miércoles, 31 de octubre de 2012

'SAMHAIN' by Hamish Douglas Burgess © 2010
Original Celtic art by Hamish Burgess, a piece for the cover of Celtic Connections newspaper in Vancouver/Seattle.
  The first of a series of four seasonal works. Samhain – the Celtic New Year - the great wheel of the year turns, and starts the new cycle with the Feast to the Dying Sun, or the Celtic Feast of the Dead, marked by the rising of the Pleiades stars (right). Top - The Old Crone side of the Triple Goddess, the Cailleach, begins her reign as goddess of winter, by striking the earth with her staff, turning it hard and icy cold. Bottom - The Horned God, Cernunnos, Guardian of the Gateway to the Underworld, is ruler of the natural kingdom, in all it’s aspects of life, death, and rebirth. As Lord of Nature, he oversees the ‘Wild Hunt’, in which spirits of the dead are carried to the Otherworld. He carries a kingly torc, and the ram-headed serpent, symbol of Otherworld knowledge. The serpent and his antlers both shed in a cycle of renewal. On this night when the veil between our world and the Otherworld are at their thinnest, it is said that Spirits (right), ancestors, and the Sidhe or wee-folk (left) can freely roam the two worlds. Center - The Morrigan, warrior queen and Goddess of Death, is said to give up her campaign season, and on the evening of Samhain, she mates with the ‘Good God’ Daghda, god of fertility and abundance. He is the Celtic father-god and Chief of the Tuatha de Danann, who are now the Sidhe or faerie folk, said to have long ago gone to live in the Otherworld. He has a magic club of destruction, and at the other end, healing, as well as a cauldron of healing and plenty. This symbolic union of the god of light and the goddess of death, represents the preparing of the land for germination and the darkness of winter.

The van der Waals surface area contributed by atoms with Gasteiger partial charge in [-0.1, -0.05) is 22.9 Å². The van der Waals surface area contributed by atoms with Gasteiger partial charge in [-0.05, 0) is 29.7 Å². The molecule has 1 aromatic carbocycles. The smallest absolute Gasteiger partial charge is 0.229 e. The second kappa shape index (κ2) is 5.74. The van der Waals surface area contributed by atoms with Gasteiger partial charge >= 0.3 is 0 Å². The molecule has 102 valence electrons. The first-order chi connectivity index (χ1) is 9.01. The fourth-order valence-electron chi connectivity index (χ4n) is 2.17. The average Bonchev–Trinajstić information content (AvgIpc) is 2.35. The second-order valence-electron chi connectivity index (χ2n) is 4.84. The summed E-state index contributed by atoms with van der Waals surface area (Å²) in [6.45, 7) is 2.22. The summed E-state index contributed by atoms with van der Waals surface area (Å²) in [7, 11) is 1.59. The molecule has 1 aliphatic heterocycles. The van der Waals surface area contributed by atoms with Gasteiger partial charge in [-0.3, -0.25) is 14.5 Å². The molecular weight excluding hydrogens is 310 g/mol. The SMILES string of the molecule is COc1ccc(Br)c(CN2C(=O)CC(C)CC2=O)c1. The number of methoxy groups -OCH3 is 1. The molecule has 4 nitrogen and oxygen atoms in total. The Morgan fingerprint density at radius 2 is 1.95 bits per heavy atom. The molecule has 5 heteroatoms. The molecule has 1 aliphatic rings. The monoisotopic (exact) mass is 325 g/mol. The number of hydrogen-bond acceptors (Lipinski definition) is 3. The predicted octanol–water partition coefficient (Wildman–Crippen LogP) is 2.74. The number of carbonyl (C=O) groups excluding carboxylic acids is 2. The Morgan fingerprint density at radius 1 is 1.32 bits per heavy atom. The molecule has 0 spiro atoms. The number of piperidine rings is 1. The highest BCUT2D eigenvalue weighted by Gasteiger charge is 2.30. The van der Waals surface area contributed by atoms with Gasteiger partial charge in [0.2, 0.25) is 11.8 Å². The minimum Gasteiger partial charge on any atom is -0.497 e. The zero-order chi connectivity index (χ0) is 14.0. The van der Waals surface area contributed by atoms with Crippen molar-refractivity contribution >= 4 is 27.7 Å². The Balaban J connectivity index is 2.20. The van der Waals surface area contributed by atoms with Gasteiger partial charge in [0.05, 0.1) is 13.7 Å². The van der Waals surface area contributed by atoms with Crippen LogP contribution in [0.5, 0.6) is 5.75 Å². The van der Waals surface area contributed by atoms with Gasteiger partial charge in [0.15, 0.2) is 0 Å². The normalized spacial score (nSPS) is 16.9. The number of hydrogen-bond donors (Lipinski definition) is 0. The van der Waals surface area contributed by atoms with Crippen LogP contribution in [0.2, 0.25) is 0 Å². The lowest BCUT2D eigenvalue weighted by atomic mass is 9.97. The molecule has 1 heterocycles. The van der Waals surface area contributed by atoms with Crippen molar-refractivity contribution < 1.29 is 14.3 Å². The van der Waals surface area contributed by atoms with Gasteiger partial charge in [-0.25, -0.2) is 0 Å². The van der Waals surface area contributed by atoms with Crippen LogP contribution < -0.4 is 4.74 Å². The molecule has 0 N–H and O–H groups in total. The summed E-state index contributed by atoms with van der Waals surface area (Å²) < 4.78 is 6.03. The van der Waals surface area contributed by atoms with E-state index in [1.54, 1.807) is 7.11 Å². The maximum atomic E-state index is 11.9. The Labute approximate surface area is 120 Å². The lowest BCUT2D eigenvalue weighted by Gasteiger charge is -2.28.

The Oak King ends his reign (bottom), and gives sovereignty to the Holly King, with his green leaves and bright berries (top) a reminder of the new life to come, after the dark half of the year.
Also shown are of course the elements of Earth, Air, Fire and Water.
More details, prints available, and explanation of mythology on the Gallery page at www.mauiceltic.com

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